Laying insulation

Free energy surveys for privately rented properties that fail to make the grade

Tenants living in cold and draughty accommodation can expect warmer, healthier homes thanks to a campaign by Cotswold District Council, which has received backing from the Department of Business, Energy and Industrial Strategy (BEIS).

Aimed at properties that fall below the minimum legal energy performance rating, the latest campaign is part of national push to get more domestic premises up to the Minimum Energy Efficiency Standards (MEES) and will include practical help and support for non-compliant landlords, including a free energy survey, if booked before the end of March.

Under MEES, any privately rented property, whether let on an assured or regulated tenancy, must have a valid Energy Performance Certificate (EPC). Last updated in April 2020, the regulations now make it unlawful to let a property that has an EPC rating of below an ‘E’ and landlords must take remedial steps to bring any failing property up to standard unless it is registered exempt.

The regulations aim to protect those living in rented accommodation from damp and poorly insulated homes, which are energy-hungry and expensive to heat, to bring more people out of fuel poverty.

Robert Weaver, Chief Executive, Cotswold District Council said: “Most of us will have heard the recent news stories about rising fuel prices and for tenants living in sub-standard properties that are difficult to keep warm, this is a real worry - particularly at this time of year. 

“While most privately rented properties are up to standard, we know some landlords may not be fully aware of their obligations when it comes to home energy performance and their tenants’ rights.  The free surveys, supported by a package of help and advice, will give landlords all the information they need about what they need to do to become compliant along with guidance from experts about the best energy saving measures to implement, whether that be fitting cavity or loft insulation or replacing gas boilers with low carbon alternatives such as heat pumps. We’re delighted to be working with Severn Wye Energy Agency on this project, who have been a key partner to the council for a number of years, as they support us in undertaking these surveys.”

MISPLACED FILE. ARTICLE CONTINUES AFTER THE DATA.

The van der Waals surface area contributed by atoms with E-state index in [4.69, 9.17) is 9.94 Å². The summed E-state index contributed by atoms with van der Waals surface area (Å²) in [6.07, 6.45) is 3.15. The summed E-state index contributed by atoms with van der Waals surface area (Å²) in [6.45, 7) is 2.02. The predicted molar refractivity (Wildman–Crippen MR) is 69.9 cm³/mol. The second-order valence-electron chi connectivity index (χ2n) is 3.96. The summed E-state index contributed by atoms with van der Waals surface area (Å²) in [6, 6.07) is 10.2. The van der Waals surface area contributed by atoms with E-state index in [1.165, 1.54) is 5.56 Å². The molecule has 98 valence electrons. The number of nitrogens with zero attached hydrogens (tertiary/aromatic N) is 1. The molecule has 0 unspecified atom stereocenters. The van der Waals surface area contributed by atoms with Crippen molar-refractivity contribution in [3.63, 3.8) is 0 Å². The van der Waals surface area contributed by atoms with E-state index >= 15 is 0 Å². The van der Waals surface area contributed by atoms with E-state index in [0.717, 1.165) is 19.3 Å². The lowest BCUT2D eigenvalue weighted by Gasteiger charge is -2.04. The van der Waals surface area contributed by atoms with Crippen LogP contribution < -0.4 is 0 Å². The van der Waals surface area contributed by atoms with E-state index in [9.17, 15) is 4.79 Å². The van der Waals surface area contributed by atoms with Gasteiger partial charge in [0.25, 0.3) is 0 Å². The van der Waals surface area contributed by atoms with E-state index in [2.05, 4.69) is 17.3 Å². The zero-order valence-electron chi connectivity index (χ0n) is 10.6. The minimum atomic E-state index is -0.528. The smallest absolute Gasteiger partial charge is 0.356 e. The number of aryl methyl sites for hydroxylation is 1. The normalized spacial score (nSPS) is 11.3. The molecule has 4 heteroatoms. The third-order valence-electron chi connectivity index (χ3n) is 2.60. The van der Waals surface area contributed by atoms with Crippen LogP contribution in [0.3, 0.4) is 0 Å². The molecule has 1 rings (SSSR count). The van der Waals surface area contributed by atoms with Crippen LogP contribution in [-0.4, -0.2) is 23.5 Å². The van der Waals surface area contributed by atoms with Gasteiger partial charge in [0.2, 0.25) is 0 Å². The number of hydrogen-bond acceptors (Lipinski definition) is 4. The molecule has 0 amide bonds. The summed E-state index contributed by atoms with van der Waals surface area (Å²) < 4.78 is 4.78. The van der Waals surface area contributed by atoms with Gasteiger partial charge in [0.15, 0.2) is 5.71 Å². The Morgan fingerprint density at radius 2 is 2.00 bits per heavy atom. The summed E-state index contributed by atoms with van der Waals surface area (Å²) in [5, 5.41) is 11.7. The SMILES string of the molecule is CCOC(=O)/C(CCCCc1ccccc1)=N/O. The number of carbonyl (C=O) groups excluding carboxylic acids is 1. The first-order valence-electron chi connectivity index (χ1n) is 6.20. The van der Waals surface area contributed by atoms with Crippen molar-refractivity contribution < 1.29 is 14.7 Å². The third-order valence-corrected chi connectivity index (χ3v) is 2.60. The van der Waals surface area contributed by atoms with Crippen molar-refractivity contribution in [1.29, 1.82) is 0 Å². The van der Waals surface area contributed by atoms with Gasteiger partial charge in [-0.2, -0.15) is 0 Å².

Under the current rules, landlords are not obligated to spend more than £3,500 on retrofitting energy performance improvements, even if their property then fails to make the grade. Modifications that cost more than the cap, may, in some cases, attract grant-funding meaning that landlords can make greater improvements, which protect the long-term fabric of their properties and increase their desirability to the rental market, but need pay only a fraction of the cost.

The surveys, undertaken by Severn Wye Energy Agency on behalf of the District Council, will be allocated on a ‘first come, first served basis’ and will include a report giving tailored recommendations and costings on how to bring the property up to the legal requirements.

Landlords in breach of the regulations and who fail to bring their properties up to the required minimum standards or to apply for a temporary exemption, could face a penalty of up to £5,000 for each property that does not meet the MEES criteria.

Landlords needing support in MEES compliance, and who would like to book their free home energy visit, can call Severn Wye Energy Agency on 0800 500 3076 during office hours or email: or visit the website:

Further help and support is available on Cotswold District Council’s website: 


Contact Information

Cotswold District Council Communications Team